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Author  Ian Clarkson

PPM Practice Director, QA

August 24, 2021 |

 4 min read

  • Blog
  • Change management
  • Methods & frameworks
  • Programme management
  • MSP

Investing in transformational change is both a major and risky undertaking but most organizations are not well-prepared for it.

According to McKinsey failure rates for this run at about 70%. A large contributing factor, in my experience, is business leaders don’t necessarily recognize that change requires the structure of a project or programme.

To understand what’s involved in significant change, the risks and the desired results, organizations need structure, planning and the right people with change management skills.

Predicting the challenges of change

The good news is that organizational change has been happening for many years and the experiences of this are captured in certain best practice methods such as PRINCE2® for projects and MSP® for programmes.

So, these provide well-defined methods to manage change with all the building blocks and repeatable processes refined over many years. And while best practices can’t predict absolutely everything, they offer clear guidance about the levers you need to pull to be successful.

MSP 5th edition – a structured approach to common challenges

The latest edition of programme management method, MSP, is recognizable from its previous iteration but has become more agile enabled.

Where it previously talked about delivering in sequential tranches, it now has a more iterative approach. MSP has always had a large focus on the importance of people (e.g. through the role of the Business Change Managers) as, at the end of the day, without people adapting to major change, a transformation will never be fully adopted.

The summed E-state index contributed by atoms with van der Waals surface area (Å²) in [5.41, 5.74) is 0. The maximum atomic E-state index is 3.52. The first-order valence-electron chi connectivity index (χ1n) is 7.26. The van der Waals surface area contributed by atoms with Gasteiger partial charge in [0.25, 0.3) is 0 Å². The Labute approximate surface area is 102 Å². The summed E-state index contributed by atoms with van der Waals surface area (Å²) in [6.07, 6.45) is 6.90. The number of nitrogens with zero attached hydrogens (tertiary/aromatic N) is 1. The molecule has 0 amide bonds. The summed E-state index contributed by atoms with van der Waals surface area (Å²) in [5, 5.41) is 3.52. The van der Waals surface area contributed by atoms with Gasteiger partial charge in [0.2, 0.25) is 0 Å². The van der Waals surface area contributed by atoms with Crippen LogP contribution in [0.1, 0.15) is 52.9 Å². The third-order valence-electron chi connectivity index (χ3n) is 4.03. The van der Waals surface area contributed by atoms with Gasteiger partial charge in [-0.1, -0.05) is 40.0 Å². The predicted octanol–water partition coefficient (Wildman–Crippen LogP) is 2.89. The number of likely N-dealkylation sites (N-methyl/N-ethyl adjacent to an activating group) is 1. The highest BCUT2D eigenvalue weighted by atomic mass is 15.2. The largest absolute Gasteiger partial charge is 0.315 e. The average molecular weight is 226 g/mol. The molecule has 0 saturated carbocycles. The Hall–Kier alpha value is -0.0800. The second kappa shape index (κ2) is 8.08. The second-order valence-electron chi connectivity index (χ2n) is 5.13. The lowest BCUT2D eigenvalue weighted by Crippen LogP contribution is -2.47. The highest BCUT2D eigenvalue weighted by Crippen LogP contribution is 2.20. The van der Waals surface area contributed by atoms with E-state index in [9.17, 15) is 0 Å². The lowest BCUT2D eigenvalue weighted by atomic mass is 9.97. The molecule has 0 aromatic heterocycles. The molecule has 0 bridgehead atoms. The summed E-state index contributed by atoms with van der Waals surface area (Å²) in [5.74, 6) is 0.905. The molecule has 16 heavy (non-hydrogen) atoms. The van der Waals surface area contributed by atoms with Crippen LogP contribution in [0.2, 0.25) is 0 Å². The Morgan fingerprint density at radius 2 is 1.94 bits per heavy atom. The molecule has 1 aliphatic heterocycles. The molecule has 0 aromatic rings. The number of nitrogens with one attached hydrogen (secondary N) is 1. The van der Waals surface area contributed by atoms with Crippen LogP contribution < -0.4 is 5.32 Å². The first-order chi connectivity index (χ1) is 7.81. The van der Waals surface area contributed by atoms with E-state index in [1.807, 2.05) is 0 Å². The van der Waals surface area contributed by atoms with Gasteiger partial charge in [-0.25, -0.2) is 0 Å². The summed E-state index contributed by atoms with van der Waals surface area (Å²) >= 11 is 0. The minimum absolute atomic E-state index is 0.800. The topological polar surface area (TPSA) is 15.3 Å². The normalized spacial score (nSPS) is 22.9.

And MSP 5th edition also acknowledges and provides guidance for how to overcome common challenges of change. While the guidance lists 10 challenges in total, I’ve selected six to address here:

  • Insufficient support from decision makers in the investing organization

At the senior responsible owner (SRO) level in a programme, there is sometimes lack of accountability for benefits realization. MSP is very clear about the roles and responsibilities of the SRO, how that person should support the programme and be accountable for the return on investment.

  • Unclear decision making

Lack of clarity of roles and governance can affect who makes the decision and what people need to do as a result of this decision being made. MSP provides clear guidance on the roles in a programme, and what attributes they need to help identify the right decision makers, their level of involvement and sets expectations about the decisions they make.

  • Unsustained focus on outcomes and benefits

In my 20+ years’ experience I can confidently say that many organizations have a project management method (generic or bespoke) but few have one for programme management. Consequently, they focus on delivering outputs but not on how outputs will deliver organizational change and associated outcomes/benefits. MSP is outcomes and benefits focused, asking the organization from the outset to consider what it wants to achieve.

  • Lack of clarity about the gap between current and future states

When you think of a programme it is a change. It’s a transition from where the organization is now (state A) to where it needs to get to in the future (state B). The difference between state A and state B is the gap that needs to be filled – and businesses often underestimate what’s required to move from state A to state B.

MSP 5th edition’s target operating model is designed to describe what the desired future state is and what is needed to reach it. This provides clarity about how to fill that gap.

  • Failure to engage and influence stakeholders

Programmes are large and complex, as is the number of stakeholders. And one of the main reasons for failure is lack of communication and stakeholder engagement. MSP’s Business Change Manager role places greater emphasis on stakeholder engagement. This is vital for getting people to adopt change and deliver benefits realization.

  • Inability to influence the prevailing culture

By definition, the end of a transformation should have changed the culture. To help this, MSP’s vision statement describes the future you’re trying to achieve – and should be revisited regularly to influence the prevailing culture.

Covid 19 has been a catalyst for accelerating change – either planned or new – and organizations need to realize that such change needs focus, skills and abilities to manage it properly.

Starting with the “why” of major change (outcomes/benefits) – as MSP does – gives you a roadmap and building blocks for successful change, while allowing leaders to adapt the best practice guidance to their particular organization and industry.